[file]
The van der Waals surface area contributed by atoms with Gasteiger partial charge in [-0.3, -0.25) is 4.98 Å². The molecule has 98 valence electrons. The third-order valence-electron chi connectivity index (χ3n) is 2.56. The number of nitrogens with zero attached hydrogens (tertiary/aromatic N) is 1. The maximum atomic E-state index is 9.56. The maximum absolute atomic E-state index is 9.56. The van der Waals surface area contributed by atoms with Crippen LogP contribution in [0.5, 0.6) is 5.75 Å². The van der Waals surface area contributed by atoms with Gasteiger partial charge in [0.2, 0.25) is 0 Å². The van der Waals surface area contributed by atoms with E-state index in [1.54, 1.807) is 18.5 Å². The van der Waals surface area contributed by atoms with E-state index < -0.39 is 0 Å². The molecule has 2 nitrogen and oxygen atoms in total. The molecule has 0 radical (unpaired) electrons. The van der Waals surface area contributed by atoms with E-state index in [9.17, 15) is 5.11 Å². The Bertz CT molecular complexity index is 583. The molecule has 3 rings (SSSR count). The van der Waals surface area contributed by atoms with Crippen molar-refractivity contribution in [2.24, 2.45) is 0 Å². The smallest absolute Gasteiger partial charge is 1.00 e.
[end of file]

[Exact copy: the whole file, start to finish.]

The van der Waals surface area contributed by atoms with Gasteiger partial charge in [-0.3, -0.25) is 4.98 Å². The molecule has 98 valence electrons. The third-order valence-electron chi connectivity index (χ3n) is 2.56. The number of nitrogens with zero attached hydrogens (tertiary/aromatic N) is 1. The maximum atomic E-state index is 9.56. The maximum absolute atomic E-state index is 9.56. The van der Waals surface area contributed by atoms with Crippen LogP contribution in [0.5, 0.6) is 5.75 Å². The van der Waals surface area contributed by atoms with Gasteiger partial charge in [0.2, 0.25) is 0 Å². The van der Waals surface area contributed by atoms with E-state index in [1.54, 1.807) is 18.5 Å². The van der Waals surface area contributed by atoms with E-state index < -0.39 is 0 Å². The molecule has 2 nitrogen and oxygen atoms in total. The molecule has 0 radical (unpaired) electrons. The van der Waals surface area contributed by atoms with E-state index in [9.17, 15) is 5.11 Å². The Bertz CT molecular complexity index is 583. The molecule has 3 rings (SSSR count). The van der Waals surface area contributed by atoms with Crippen molar-refractivity contribution in [2.24, 2.45) is 0 Å². The smallest absolute Gasteiger partial charge is 1.00 e.